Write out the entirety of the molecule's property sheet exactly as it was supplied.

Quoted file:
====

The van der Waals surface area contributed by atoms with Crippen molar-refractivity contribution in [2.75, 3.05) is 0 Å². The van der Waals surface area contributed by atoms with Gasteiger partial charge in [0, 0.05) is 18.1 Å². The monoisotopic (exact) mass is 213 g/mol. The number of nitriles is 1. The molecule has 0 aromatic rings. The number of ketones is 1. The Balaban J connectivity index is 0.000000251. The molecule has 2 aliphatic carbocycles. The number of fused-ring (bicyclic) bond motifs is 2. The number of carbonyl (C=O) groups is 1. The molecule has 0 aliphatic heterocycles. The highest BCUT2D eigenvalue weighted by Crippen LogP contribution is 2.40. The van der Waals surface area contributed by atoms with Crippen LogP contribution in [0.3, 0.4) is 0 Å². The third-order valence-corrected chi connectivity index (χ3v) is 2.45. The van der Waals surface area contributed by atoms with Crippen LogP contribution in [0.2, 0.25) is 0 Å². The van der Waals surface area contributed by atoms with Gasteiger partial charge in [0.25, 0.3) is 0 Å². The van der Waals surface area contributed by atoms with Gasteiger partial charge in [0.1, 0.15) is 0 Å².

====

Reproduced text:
The van der Waals surface area contributed by atoms with Crippen molar-refractivity contribution in [2.75, 3.05) is 0 Å². The van der Waals surface area contributed by atoms with Gasteiger partial charge in [0, 0.05) is 18.1 Å². The monoisotopic (exact) mass is 213 g/mol. The number of nitriles is 1. The molecule has 0 aromatic rings. The number of ketones is 1. The Balaban J connectivity index is 0.000000251. The molecule has 2 aliphatic carbocycles. The number of fused-ring (bicyclic) bond motifs is 2. The number of carbonyl (C=O) groups is 1. The molecule has 0 aliphatic heterocycles. The highest BCUT2D eigenvalue weighted by Crippen LogP contribution is 2.40. The van der Waals surface area contributed by atoms with Crippen LogP contribution in [0.3, 0.4) is 0 Å². The third-order valence-corrected chi connectivity index (χ3v) is 2.45. The van der Waals surface area contributed by atoms with Crippen LogP contribution in [0.2, 0.25) is 0 Å². The van der Waals surface area contributed by atoms with Gasteiger partial charge in [0.25, 0.3) is 0 Å². The van der Waals surface area contributed by atoms with Gasteiger partial charge in [0.1, 0.15) is 0 Å².